- Population: 36.4M
- GDP: USD 1,553 billion
- GDP per head: USD 51,100
- Workforce: 18M
- Unemployment (2017): 6.5%
- Average wages in manufacturing (2017): CAD 26 per hour
- Government debt: 91.5% of GDP
- Personal income tax: 33.00%
- Corporation tax (top rate): 26.50%
- World corruption ranking 2017: 9th Transparency International
- Ease of doing business ranking: 22nd Business Freedom Index
- Labour law: ILO Conventions ratified
- Data protection: Recognised by EU as having adequate protection
In Canada, the labour laws and employment standards applying to an employment contract depend on the business sector concerned. If the sector is regulated at the federal level the federal Canada Labour Code will apply. Federally regulated sectors include banking, shipping, air transport, road and railways, telecommunications, broadcasting, grain mills, uranium mining and fisheries.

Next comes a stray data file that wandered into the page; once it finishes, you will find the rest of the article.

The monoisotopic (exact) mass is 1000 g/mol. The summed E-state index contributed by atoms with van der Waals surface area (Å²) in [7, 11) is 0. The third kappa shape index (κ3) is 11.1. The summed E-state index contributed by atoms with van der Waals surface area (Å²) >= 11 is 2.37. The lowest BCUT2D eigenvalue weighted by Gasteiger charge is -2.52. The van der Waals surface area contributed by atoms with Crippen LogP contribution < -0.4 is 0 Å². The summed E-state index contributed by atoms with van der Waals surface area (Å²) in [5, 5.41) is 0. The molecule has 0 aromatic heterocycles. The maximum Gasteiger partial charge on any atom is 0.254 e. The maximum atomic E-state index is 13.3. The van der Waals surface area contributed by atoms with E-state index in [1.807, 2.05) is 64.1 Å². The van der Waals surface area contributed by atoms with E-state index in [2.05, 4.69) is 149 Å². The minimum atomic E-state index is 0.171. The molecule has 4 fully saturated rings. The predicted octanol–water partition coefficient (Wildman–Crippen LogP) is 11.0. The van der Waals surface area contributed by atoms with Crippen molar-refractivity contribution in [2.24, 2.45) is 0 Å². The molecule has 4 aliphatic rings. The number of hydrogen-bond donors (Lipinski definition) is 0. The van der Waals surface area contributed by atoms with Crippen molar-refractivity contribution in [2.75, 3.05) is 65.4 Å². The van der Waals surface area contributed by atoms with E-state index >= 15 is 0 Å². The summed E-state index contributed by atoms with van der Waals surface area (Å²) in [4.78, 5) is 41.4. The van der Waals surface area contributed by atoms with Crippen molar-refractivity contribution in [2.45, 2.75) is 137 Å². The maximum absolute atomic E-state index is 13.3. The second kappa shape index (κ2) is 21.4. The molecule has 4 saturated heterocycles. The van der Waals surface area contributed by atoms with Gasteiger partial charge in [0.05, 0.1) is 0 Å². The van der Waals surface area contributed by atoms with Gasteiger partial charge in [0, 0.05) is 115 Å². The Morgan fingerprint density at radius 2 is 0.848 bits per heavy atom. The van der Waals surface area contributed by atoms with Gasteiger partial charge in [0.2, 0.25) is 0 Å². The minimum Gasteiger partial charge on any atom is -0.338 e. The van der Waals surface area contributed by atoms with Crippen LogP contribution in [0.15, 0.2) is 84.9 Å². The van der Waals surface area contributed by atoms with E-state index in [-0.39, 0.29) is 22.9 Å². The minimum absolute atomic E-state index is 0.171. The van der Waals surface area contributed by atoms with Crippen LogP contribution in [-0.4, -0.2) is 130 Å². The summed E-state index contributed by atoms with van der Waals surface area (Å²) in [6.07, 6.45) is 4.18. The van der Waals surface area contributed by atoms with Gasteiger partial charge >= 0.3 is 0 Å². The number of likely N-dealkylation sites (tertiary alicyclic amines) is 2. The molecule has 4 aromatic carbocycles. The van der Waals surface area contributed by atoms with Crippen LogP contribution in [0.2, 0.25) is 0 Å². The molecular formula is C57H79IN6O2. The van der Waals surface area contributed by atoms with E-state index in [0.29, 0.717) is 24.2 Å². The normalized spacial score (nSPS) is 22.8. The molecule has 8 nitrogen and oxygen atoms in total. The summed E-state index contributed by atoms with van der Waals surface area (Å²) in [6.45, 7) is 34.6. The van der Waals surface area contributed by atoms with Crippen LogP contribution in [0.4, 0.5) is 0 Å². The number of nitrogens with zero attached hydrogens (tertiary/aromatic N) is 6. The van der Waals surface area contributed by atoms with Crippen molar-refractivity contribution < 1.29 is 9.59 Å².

For employment relationships in all other sectors, the labour rules are set out at provincial or territorial levels determined by the place of work. If an employer has multiple facilities it must comply with provincial variations. There is much consistency across the regions but there are minor variations covering such matters as minimum wages, holiday entitlements and entitlements on termination.
Federally regulated employees account only for approximately ten per cent of the Canadian workforce. Ninety per cent of employees are regulated at regional level.
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